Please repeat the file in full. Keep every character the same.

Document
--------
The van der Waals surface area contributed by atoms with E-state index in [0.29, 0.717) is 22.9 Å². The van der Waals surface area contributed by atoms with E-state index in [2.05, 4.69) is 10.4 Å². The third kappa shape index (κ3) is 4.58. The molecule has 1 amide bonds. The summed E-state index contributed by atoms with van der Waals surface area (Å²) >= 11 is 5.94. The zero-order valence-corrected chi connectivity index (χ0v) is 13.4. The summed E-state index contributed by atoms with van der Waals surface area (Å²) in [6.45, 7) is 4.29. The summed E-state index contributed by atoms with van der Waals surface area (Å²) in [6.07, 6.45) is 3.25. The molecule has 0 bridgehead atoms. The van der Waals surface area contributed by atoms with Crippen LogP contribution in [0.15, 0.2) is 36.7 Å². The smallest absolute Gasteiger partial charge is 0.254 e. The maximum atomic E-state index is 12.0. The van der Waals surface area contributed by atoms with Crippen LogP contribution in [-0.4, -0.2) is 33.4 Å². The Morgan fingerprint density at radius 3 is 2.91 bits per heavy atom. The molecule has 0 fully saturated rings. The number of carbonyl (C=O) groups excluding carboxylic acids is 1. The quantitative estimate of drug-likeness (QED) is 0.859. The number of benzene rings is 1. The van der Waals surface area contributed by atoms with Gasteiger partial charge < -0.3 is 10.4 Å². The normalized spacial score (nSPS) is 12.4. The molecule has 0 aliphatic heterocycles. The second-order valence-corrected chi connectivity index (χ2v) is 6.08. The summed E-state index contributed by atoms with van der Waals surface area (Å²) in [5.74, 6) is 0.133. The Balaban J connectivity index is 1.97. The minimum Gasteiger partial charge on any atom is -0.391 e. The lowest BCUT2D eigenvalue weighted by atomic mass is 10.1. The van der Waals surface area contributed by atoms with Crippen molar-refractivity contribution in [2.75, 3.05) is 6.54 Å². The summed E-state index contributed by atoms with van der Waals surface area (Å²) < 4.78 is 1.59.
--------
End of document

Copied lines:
The van der Waals surface area contributed by atoms with E-state index in [0.29, 0.717) is 22.9 Å². The van der Waals surface area contributed by atoms with E-state index in [2.05, 4.69) is 10.4 Å². The third kappa shape index (κ3) is 4.58. The molecule has 1 amide bonds. The summed E-state index contributed by atoms with van der Waals surface area (Å²) >= 11 is 5.94. The zero-order valence-corrected chi connectivity index (χ0v) is 13.4. The summed E-state index contributed by atoms with van der Waals surface area (Å²) in [6.45, 7) is 4.29. The summed E-state index contributed by atoms with van der Waals surface area (Å²) in [6.07, 6.45) is 3.25. The molecule has 0 bridgehead atoms. The van der Waals surface area contributed by atoms with Crippen LogP contribution in [0.15, 0.2) is 36.7 Å². The smallest absolute Gasteiger partial charge is 0.254 e. The maximum atomic E-state index is 12.0. The van der Waals surface area contributed by atoms with Crippen LogP contribution in [-0.4, -0.2) is 33.4 Å². The Morgan fingerprint density at radius 3 is 2.91 bits per heavy atom. The molecule has 0 fully saturated rings. The number of carbonyl (C=O) groups excluding carboxylic acids is 1. The quantitative estimate of drug-likeness (QED) is 0.859. The number of benzene rings is 1. The van der Waals surface area contributed by atoms with Gasteiger partial charge < -0.3 is 10.4 Å². The normalized spacial score (nSPS) is 12.4. The molecule has 0 aliphatic heterocycles. The second-order valence-corrected chi connectivity index (χ2v) is 6.08. The summed E-state index contributed by atoms with van der Waals surface area (Å²) in [5.74, 6) is 0.133. The Balaban J connectivity index is 1.97. The minimum Gasteiger partial charge on any atom is -0.391 e. The lowest BCUT2D eigenvalue weighted by atomic mass is 10.1. The van der Waals surface area contributed by atoms with Crippen molar-refractivity contribution in [2.75, 3.05) is 6.54 Å². The summed E-state index contributed by atoms with van der Waals surface area (Å²) < 4.78 is 1.59.